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Women slowly taking on more C-Suite roles

Women’s representation in CFO positions has nearly doubled in the USA over the last ten years, accounting for 12.6% of CFO positions according to a study by Crist Kolder Associates.

The AICPA chair of the women’s initiative executive committee Melissa Hooley said there is still much to be done in terms of women’s representation in the industry. “When I became a CPA 25 years ago, I thought we would have come a lot further than we have,” she wrote in an AICPA blog post.

In Europe, the number of women on boards is increasing as well, but not as quickly as hoped. The Female FTSE Board Report 2017 reported that in the UK the number of women on FTSE 100 boards has risen to nearly 28%, but in order to make the 33% by 2020 goal there needs to be a greater push.

In Europe, we see the highest numbers of women on boards in France (34.4%) and Albania (31.1%), according to the French CPA Women on Boards Association (AFECA - Association des Femmes diplômées d’Expertise Comptable Administrateurs) statistics.

Considering that roughly 10,000 baby boomers reach retirement age (65) each day through to 2029, according to a study by Pew Research and the Social Security Administration, can companies, and although women represent more than 50% of accounting graduates entering the profession over the last 20 years, according to the AICPA, constituting a large pool of talent to choose from, there is a question mark as to why they haven’t made it up the career ladder.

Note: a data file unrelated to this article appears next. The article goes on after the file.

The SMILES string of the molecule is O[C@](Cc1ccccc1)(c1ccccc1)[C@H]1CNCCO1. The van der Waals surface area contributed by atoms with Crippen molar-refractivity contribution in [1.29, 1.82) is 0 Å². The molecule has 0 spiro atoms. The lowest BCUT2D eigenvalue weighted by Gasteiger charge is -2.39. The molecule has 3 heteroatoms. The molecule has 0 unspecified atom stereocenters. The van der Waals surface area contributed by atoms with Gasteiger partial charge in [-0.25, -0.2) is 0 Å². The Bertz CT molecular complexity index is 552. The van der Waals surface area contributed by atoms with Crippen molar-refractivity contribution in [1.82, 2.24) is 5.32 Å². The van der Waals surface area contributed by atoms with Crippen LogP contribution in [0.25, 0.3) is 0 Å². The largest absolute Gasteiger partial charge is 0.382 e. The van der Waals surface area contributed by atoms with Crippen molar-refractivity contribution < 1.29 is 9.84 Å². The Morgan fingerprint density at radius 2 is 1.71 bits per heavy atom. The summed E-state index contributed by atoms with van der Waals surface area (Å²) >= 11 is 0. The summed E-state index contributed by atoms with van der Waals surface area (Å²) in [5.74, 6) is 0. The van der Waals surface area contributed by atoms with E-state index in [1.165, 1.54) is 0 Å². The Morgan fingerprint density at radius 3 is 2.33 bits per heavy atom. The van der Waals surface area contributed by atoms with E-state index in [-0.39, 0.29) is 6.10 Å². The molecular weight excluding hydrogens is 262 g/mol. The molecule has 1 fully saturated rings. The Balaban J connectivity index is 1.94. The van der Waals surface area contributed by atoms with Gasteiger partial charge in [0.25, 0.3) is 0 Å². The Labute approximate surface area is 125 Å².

Many companies are vulnerable to the ‘pipeline myth’, which suggests that the reason for small numbers of females at the top of corporations is because not enough of them have been in the industry long enough. Several studies have challenged this myth.

An AICPA report found that women have made up 50% of new CPAs for the last 25 years, more than enough time to take on leadership roles. A 2017 report by McKinsey and Lean In has further backed up the AICPA report. They’ve found that the lack of women in top positions starts at entry-level, when women are less likely than their male counterparts to be awarded key promotions.

The difficulty women face in rising in the ranks early in their careers results in fewer women in top positions in the corporate world. If women in entry-level positions were promoted at the same rate as their male counterparts, women at the C-suite levels could double, the report claims.

By Madeleine Crean

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